As we move deeper into the Easter Triduum, with the most solemn day of the liturgical year, I continue with some links to Kittredge Cherry’s series on the Queer Passion, in Art – her reflections on the extended series of paintings by Douglas Blanchard. Today, I cover the events of the Agony in the Garden, the arrest, and the appearance before the priests, before Pilate – and before the people.
“If this cannot pass unless I drink it, thy will be done.” — Matthew 26:42 (RSV)
He knew that his actions — even his very existence — brought him into inevitable conflict with authorities who wanted him dead. His extravagant way of loving challenged the power structures, the status quo. But he couldn’t deny who God created him to be.
In our struggles to live lives that are authentic and true, to ourselves, to our communities, and to our faith, it often seems that we too are alone, especially when young. It is too easy to be conscious only of the hostility and discrimination that we experience, from the state, from the churches, and from public prejudice. We must remember though, that we are not alone. Jesus was alone in that he had no human companions, but he was able to join in prayer with God the Father. We too, are never alone. Developing a strong prayer life will help us to be aware that we are likewise never alone. Humans may abandon or persecute us because of who we are: God never will.
“Behold, the hour is at hand, and the Human One is betrayed into the hands of sinners.” – Matthew 26:45
Authorities tend to pick on the poorest, queerest and most marginalized in any society. This time they came out in force, like a small army with bright lights and far more weapons than necessary.
“Then the high priest tore his robes, and said, ‘He has uttered blasphemy.’” — Matthew 26:65 (RSV)
The police arrested Jesus and took him straight to the priests — the ones that Jesus had often accused of hypocrisy. They rigorously enforced minor laws, while neglecting the purpose of the law: justice, love and faith.
“And they began to accuse him, saying, ‘We found this man perverting our nation.’” — Luke 23:2 (RSV)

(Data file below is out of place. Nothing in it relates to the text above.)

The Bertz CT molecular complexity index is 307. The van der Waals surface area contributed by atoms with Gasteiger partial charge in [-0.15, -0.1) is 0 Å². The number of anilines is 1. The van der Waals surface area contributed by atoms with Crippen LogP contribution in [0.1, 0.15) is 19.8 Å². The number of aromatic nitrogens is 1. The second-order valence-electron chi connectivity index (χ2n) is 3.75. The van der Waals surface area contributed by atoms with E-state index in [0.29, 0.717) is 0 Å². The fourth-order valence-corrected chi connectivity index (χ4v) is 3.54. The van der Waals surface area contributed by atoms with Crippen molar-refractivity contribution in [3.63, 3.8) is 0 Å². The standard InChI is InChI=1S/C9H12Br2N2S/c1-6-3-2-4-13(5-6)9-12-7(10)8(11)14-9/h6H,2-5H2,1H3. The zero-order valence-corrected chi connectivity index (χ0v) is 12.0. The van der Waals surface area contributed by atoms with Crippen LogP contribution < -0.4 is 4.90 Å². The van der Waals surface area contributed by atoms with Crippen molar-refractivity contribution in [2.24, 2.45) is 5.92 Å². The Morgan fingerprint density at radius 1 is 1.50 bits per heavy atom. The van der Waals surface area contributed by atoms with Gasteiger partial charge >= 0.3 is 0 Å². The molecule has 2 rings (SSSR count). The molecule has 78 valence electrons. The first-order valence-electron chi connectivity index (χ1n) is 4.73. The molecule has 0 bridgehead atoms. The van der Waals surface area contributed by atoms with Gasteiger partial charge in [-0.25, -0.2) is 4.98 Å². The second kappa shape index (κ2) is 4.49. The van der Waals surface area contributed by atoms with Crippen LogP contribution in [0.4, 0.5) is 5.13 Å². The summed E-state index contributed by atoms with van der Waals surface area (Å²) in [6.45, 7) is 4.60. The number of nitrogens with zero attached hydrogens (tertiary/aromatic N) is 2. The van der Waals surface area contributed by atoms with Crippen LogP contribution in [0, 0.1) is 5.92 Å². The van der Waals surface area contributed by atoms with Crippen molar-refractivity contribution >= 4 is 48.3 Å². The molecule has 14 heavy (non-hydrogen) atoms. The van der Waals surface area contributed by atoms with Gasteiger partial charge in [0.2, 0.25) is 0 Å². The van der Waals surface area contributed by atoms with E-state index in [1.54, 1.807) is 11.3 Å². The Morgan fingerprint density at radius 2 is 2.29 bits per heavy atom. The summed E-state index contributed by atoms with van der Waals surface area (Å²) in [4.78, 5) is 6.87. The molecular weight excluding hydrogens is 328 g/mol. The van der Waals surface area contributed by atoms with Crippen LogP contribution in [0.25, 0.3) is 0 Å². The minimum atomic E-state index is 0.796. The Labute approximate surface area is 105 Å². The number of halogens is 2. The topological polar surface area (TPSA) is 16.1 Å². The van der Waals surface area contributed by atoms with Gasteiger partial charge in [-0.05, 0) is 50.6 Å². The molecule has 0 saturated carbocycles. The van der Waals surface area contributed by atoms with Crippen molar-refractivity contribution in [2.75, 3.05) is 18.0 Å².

For Jesus, the only law was love — outright love for God and for people. He kept quiet in this alien place where loveless laws led to injustice. They used the legal system to force an uneasy “peace” on the local people, suppressing their culture and their very identity.
“But they shouted all the more, ‘Crucify him.’” — Mark 15:14 (RSV)
How quickly the people turned against Jesus! A week ago the crowds adored him. Now a mob was outside the government headquarters demanding his death. Pilate, the magistrate, wanted above all to maintain security. He made Jesus stand before the angry throng. They shouted with increasing frenzy: “Crucify him!” The chief priests stirred up the crowd, vehemently accusing Jesus of all kinds of sins. “He’s a traitor! Burn in hell!” Their words still echo today when hate-mongers tell ruthless lies: “God hates gays! Death to fags!”
What strikes me most about this group of posts and paintings is how they stand together as a set, which is how I treat them here. Like Jesus, we in the queer community often find ourselves under attack by the law and civil institutions that should be protecting the weak and marginalised in society, by churches that should be promoting love but instead preach hatred and exclusion, and by communities that insist on forcing conformity to heteronormative patterns on all minorities.
Neither Pilate nor the Sanhedrin were faced with any actual evidence for the supposed crimes of Jesus, and nor have the defendants of discrimination been able to produce any evidence in court to support their claims that legal equality for all would harm either marriage or families. Jesus’ response was not to fall into the trap of arguing with them on their terms, but simply to reflect their own words – and to be true to himself.
And so must we.
20 “I have spoken openly to the world,” Jesus replied. “I always taught in synagogues or at the temple, where all the Jews come together. I said nothing in secret. 21 Why question me? Ask those who heard me. Surely they know what I said.”
22 When Jesus said this, one of the officials nearby slapped him in the face. “Is this the way you answer the high priest?” he demanded.
23 “If I said something wrong,” Jesus replied, “testify as to what is wrong. But if I spoke the truth, why did you strike me?”
37 “You are a king, then!” said Pilate. Jesus answered, “You say that I am a king. In fact, the reason I was born and came into the world is to testify to the truth. Everyone on the side of truth listens to me.”